By observing the structure of single proteins, it is possible to understand their flexible, moving parts. "This opens a door for the study of protein dynamics," Ren says. "Antibodies, for example, are not solid. They are very flexible, very dynamic."
How did Ren coax so much versatility out of his Libra 120? "It's not a very high-end model,'' he concedes. Much has to do with the accessories he bolts on to the machine, and with his own artistry and patience. He's equipped the microscope with a $300,000 CCD camera, some powerful image-processing software, special contrasting agents, and a device called an "energy filter" that sifts through the digitized camera data and culls weak signals. Thoroughly familiar with his customized machine, he also employs an element of elbow grease, working long hours to draw out the powerful images from a torrent of digital noise.
The multiple angles used to create the 3-D portrait help resolve the faint molecular image. "All images are noisy," Ren explains. "In physics, the noise is inconsistent among the images, but the signal -- the object or protein -- is consistent. By using this approach, we find the consistent portion (the signal) can be enhanced, while the inconsistent portion (the noise) will be reduced substantially."
Electron microscopes focus streams of electrons rather than light to see incredibly tiny things. The short wavelength of an electron beam enables much higher resolution and magnification than visible light. Powerful electron microscopes have been used for decades to probe materials at atomic-scale; and right next door to the Molecular Foundry is Berkeley Lab's National Center for Electron Microscopy, which houses the most powerful microscopes in the world. The TEAM 0.5 microscope can distinguish objects as small as the radius of a hydrogen atom. But these heavyweight microscopes pull off this atomic-scale resolution with pulses of energy that would obliterate most soft biological proteins. The high power electron microscopes are used primarily for probing atomic structure of strong, solid materials, such as graphene -- a lattice of carbon only one atom thick.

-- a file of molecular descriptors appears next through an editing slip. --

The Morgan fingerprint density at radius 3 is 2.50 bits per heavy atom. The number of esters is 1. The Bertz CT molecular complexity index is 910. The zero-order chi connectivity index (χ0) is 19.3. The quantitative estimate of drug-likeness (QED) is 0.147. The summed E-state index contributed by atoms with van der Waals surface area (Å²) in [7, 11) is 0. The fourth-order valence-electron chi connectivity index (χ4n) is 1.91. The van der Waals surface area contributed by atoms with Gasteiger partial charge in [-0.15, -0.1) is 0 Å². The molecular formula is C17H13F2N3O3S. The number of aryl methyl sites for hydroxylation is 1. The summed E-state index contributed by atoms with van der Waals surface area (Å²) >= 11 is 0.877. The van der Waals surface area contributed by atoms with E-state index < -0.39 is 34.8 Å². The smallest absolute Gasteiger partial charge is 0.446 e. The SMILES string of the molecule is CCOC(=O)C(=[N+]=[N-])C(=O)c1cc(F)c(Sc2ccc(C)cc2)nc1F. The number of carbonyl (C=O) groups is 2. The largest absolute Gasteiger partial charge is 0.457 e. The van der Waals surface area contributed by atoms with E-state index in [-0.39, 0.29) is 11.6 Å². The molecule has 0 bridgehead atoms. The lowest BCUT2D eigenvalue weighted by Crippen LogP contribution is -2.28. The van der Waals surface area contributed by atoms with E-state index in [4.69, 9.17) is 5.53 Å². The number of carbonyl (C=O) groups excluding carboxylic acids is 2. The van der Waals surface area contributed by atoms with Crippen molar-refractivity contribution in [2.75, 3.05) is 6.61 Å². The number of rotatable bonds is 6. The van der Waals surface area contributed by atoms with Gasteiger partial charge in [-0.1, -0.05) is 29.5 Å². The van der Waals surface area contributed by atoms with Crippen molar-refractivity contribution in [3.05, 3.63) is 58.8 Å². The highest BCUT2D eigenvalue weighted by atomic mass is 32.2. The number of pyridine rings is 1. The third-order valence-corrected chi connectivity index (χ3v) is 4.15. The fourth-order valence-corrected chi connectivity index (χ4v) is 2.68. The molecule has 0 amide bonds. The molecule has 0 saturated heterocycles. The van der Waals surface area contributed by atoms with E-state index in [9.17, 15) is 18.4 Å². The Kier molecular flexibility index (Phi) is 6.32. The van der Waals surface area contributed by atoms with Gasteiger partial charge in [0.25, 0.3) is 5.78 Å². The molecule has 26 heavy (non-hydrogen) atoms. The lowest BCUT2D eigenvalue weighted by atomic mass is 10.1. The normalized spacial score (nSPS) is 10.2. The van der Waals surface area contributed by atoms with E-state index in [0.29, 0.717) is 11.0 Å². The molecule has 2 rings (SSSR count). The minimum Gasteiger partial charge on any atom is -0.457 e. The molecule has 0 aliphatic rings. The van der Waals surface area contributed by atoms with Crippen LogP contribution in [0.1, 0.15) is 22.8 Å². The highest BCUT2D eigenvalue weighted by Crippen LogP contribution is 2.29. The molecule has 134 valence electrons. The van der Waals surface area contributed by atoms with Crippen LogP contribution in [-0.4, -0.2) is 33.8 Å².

Ren's lab specializes in cryoEM, which examines objects frozen at -180 °C (-292 °F). A bath of liquid nitrogen flash-freezes samples so quickly that no ice crystals form. "It is amorphous, like glass,'' Ren says. The protein samples are frozen on a disk the size of baby's fingernail, filled with tiny wells 2 microns across. The disk is inserted into the microscope on a rotating support that can tilt the sample up to 140° inside a vacuum -- sufficient camera angles to produce a 3-D perspective. "The challenge is to isolate it from the air, and to turn it without vibrations, even the vibrations from the bubbling of liquid nitrogen,'' says Ren.
The extremely low temperature fixes the samples and prevents them from drying out in the vacuum needed for the electron scan. It creates conditions favorable for imaging at much lower doses of electrons -- low enough to keep a single soft protein intact while more than 100 images are taken over a one-to-two hour period.
The work was supported by the U.S. Department of Energy Office of Science, Office of Basic Energy Sciences (contract no. DE-AC02-05CH11231)